The points A with L = 90000 and Z < A are:

(84, 288), (288, 84), (-84, 288), (-288, 84), (180, 240), (240, 180),
(-180, 240), (-240, 180)

The triangles obtained from these sets of coordinates, after
taking all 6 permutations of the side lengths and pruning the
ones that don't meet the conditions, are:

```
(0, 0),(-180, 240),(0, 240) L= 90000 32400 57600
(0, 0),(0, 240),(180, 240) L= 57600 32400 90000
(0, 0),(240, 0),(240, 180) L= 57600 32400 90000
(0, 0),(192, 144),(84, 288) L= 57600 32400 90000
(0, 0),(-192, 144),(-84, 288) L= 57600 32400 90000
(0, 0),(240, 0),(0, 180) L= 57600 90000 32400
(0, 0),(0, 180),(240, 180) L= 32400 57600 90000
(0, 0),(180, 0),(180, 240) L= 32400 57600 90000
(0, 0),(108, 144),(-84, 288) L= 32400 57600 90000
(0, 0),(-108, 144),(84, 288) L= 32400 57600 90000
(0, 0),(180, 0),(0, 240) L= 32400 90000 57600
(0, 0),(144, 108),(-144, 192) L= 32400 90000 57600
(0, 0),(-144, 108),(144, 192) L= 32400 90000 57600
(0, 0),(-240, 180),(0, 180) L= 90000 57600 32400
(0, 0),(288, 84),(144, 192) L= 90000 32400 57600
(0, 0),(-288, 84),(-144, 192) L= 90000 32400 57600
(0, 0),(-180, 240),(0, 240) L= 90000 32400 57600
```

Translating these to the 289x289 grid and pruning the
ones that don't fit, we get a final list of 43,504 triangles.

The first few:

```
(0, 0),(0, 240),(180, 240) L= 57600 32400 90000
(0, 0),(240, 0),(240, 180) L= 57600 32400 90000
(0, 0),(192, 144),(84, 288) L= 57600 32400 90000
(0, 0),(240, 0),(0, 180) L= 57600 90000 32400
(0, 0),(0, 180),(240, 180) L= 32400 57600 90000
(0, 0),(180, 0),(180, 240) L= 32400 57600 90000
(0, 0),(180, 0),(0, 240) L= 32400 90000 57600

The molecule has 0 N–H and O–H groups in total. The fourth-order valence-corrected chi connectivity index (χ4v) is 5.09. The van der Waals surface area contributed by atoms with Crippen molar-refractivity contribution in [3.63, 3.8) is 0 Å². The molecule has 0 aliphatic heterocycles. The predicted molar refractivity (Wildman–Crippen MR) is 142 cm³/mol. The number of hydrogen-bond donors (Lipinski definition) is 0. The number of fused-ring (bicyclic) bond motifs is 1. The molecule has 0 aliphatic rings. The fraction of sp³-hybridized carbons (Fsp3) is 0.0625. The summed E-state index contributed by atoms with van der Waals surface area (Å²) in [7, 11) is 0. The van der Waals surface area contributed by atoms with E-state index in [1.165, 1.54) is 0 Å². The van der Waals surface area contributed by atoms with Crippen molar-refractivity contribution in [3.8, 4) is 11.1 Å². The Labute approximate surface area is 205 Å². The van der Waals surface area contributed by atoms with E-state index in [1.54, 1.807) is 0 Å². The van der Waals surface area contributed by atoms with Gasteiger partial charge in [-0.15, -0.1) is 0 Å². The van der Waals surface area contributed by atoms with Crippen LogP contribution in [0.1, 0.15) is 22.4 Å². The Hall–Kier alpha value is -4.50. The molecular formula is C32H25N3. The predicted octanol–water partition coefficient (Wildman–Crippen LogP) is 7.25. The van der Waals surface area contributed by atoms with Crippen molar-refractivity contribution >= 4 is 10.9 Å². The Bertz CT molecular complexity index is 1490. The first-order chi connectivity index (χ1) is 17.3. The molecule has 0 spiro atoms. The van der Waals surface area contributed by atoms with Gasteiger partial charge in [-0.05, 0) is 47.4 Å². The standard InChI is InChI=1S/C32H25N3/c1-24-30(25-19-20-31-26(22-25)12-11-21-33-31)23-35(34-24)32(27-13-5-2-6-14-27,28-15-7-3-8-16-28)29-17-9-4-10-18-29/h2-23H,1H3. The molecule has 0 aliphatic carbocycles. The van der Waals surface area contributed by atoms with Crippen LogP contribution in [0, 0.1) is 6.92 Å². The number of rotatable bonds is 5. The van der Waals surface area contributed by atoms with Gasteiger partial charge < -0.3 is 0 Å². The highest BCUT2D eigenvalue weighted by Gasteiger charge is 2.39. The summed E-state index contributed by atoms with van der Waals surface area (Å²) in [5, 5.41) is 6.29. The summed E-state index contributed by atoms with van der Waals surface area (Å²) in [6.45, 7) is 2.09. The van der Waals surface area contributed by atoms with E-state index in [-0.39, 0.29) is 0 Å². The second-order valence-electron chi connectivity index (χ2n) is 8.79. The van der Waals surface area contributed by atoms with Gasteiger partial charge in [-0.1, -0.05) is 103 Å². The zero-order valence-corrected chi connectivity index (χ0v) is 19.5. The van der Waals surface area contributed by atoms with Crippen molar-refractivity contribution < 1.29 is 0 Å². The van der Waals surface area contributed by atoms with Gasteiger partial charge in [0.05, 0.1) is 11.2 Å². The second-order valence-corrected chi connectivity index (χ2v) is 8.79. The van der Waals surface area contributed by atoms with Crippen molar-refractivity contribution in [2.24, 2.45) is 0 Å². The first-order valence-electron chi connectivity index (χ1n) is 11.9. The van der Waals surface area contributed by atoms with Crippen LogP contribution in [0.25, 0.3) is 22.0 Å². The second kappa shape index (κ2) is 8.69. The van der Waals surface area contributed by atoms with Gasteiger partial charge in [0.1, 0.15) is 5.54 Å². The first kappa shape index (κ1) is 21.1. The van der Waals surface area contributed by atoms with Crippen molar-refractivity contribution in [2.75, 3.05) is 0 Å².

(0, 0),(288, 84),(144, 192) L= 90000 32400 57600
(0, 1),(0, 241),(180, 241) L= 57600 32400 90000
(0, 1),(240, 1),(240, 181) L= 57600 32400 90000
(0, 1),(240, 1),(0, 181) L= 57600 90000 32400
```

and the final few:

```
(288, 94),(0, 178),(144, 286) L= 90000 32400 57600
(288, 95),(48, 275),(288, 275) L= 90000 57600 32400
(288, 95),(0, 179),(144, 287) L= 90000 32400 57600
(288, 96),(48, 276),(288, 276) L= 90000 57600 32400
(288, 96),(0, 180),(144, 288) L= 90000 32400 57600
(288, 97),(48, 277),(288, 277) L= 90000 57600 32400
(288, 98),(48, 278),(288, 278) L= 90000 57600 32400
(288, 99),(48, 279),(288, 279) L= 90000 57600 32400
(288, 100),(48, 280),(288, 280) L= 90000 57600 32400
(288, 101),(48, 281),(288, 281) L= 90000 57600 32400
(288, 102),(48, 282),(288, 282) L= 90000 57600 32400
(288, 103),(48, 283),(288, 283) L= 90000 57600 32400
(288, 104),(48, 284),(288, 284) L= 90000 57600 32400
(288, 105),(48, 285),(288, 285) L= 90000 57600 32400
(288, 106),(48, 286),(288, 286) L= 90000 57600 32400
(288, 107),(48, 287),(288, 287) L= 90000 57600 32400
(288, 108),(48, 288),(288, 288) L= 90000 57600 32400
```

The runtime was well under one second to generate this list for the 289x289 grid.